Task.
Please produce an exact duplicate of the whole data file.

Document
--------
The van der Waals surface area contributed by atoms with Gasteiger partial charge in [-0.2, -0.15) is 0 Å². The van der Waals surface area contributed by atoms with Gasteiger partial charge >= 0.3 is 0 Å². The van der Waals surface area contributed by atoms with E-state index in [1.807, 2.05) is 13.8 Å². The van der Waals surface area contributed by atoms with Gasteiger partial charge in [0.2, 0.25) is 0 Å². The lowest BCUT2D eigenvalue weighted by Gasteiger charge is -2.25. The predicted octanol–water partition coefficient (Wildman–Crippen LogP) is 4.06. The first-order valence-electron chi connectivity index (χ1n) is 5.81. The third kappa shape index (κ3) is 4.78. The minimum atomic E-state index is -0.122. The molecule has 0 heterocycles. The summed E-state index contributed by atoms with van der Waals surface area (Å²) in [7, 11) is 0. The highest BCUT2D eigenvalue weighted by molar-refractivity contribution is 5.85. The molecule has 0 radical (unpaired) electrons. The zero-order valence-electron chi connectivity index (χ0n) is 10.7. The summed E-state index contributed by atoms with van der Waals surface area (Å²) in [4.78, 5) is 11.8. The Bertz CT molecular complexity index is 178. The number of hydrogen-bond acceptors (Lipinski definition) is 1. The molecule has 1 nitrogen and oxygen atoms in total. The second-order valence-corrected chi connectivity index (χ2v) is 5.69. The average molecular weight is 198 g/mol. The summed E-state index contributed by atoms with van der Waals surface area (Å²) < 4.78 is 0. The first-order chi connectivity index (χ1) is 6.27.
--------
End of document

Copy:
The van der Waals surface area contributed by atoms with Gasteiger partial charge in [-0.2, -0.15) is 0 Å². The van der Waals surface area contributed by atoms with Gasteiger partial charge >= 0.3 is 0 Å². The van der Waals surface area contributed by atoms with E-state index in [1.807, 2.05) is 13.8 Å². The van der Waals surface area contributed by atoms with Gasteiger partial charge in [0.2, 0.25) is 0 Å². The lowest BCUT2D eigenvalue weighted by Gasteiger charge is -2.25. The predicted octanol–water partition coefficient (Wildman–Crippen LogP) is 4.06. The first-order valence-electron chi connectivity index (χ1n) is 5.81. The third kappa shape index (κ3) is 4.78. The minimum atomic E-state index is -0.122. The molecule has 0 heterocycles. The summed E-state index contributed by atoms with van der Waals surface area (Å²) in [7, 11) is 0. The highest BCUT2D eigenvalue weighted by molar-refractivity contribution is 5.85. The molecule has 0 radical (unpaired) electrons. The zero-order valence-electron chi connectivity index (χ0n) is 10.7. The summed E-state index contributed by atoms with van der Waals surface area (Å²) in [4.78, 5) is 11.8. The Bertz CT molecular complexity index is 178. The number of hydrogen-bond acceptors (Lipinski definition) is 1. The molecule has 1 nitrogen and oxygen atoms in total. The second-order valence-corrected chi connectivity index (χ2v) is 5.69. The average molecular weight is 198 g/mol. The summed E-state index contributed by atoms with van der Waals surface area (Å²) < 4.78 is 0. The first-order chi connectivity index (χ1) is 6.27.